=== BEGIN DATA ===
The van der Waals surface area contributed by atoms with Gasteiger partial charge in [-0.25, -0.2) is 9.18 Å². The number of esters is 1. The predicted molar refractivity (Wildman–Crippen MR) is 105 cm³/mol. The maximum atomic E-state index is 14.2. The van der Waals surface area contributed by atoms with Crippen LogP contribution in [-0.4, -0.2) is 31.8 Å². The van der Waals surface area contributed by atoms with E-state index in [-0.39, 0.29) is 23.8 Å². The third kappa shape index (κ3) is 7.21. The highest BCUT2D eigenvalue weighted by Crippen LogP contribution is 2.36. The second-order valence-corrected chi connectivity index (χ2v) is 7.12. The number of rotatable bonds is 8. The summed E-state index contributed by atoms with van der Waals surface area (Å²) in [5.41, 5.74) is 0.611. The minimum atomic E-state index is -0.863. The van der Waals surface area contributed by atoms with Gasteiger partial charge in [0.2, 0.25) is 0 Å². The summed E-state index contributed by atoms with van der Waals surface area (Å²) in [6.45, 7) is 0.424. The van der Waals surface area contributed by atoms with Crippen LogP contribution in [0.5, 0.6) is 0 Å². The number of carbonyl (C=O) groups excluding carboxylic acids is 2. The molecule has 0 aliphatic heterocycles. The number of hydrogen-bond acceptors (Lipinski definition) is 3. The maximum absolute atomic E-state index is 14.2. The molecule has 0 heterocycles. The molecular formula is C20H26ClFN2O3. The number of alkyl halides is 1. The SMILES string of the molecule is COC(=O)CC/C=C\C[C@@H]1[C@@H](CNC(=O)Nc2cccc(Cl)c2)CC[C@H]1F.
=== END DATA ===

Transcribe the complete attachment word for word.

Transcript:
The van der Waals surface area contributed by atoms with Gasteiger partial charge in [-0.25, -0.2) is 9.18 Å². The number of esters is 1. The predicted molar refractivity (Wildman–Crippen MR) is 105 cm³/mol. The maximum atomic E-state index is 14.2. The van der Waals surface area contributed by atoms with Crippen LogP contribution in [-0.4, -0.2) is 31.8 Å². The van der Waals surface area contributed by atoms with E-state index in [-0.39, 0.29) is 23.8 Å². The third kappa shape index (κ3) is 7.21. The highest BCUT2D eigenvalue weighted by Crippen LogP contribution is 2.36. The second-order valence-corrected chi connectivity index (χ2v) is 7.12. The number of rotatable bonds is 8. The summed E-state index contributed by atoms with van der Waals surface area (Å²) in [5.41, 5.74) is 0.611. The minimum atomic E-state index is -0.863. The van der Waals surface area contributed by atoms with Gasteiger partial charge in [0.2, 0.25) is 0 Å². The summed E-state index contributed by atoms with van der Waals surface area (Å²) in [6.45, 7) is 0.424. The van der Waals surface area contributed by atoms with Crippen LogP contribution in [0.5, 0.6) is 0 Å². The number of carbonyl (C=O) groups excluding carboxylic acids is 2. The molecule has 0 aliphatic heterocycles. The number of hydrogen-bond acceptors (Lipinski definition) is 3. The maximum absolute atomic E-state index is 14.2. The molecule has 0 heterocycles. The molecular formula is C20H26ClFN2O3. The number of alkyl halides is 1. The SMILES string of the molecule is COC(=O)CC/C=C\C[C@@H]1[C@@H](CNC(=O)Nc2cccc(Cl)c2)CC[C@H]1F.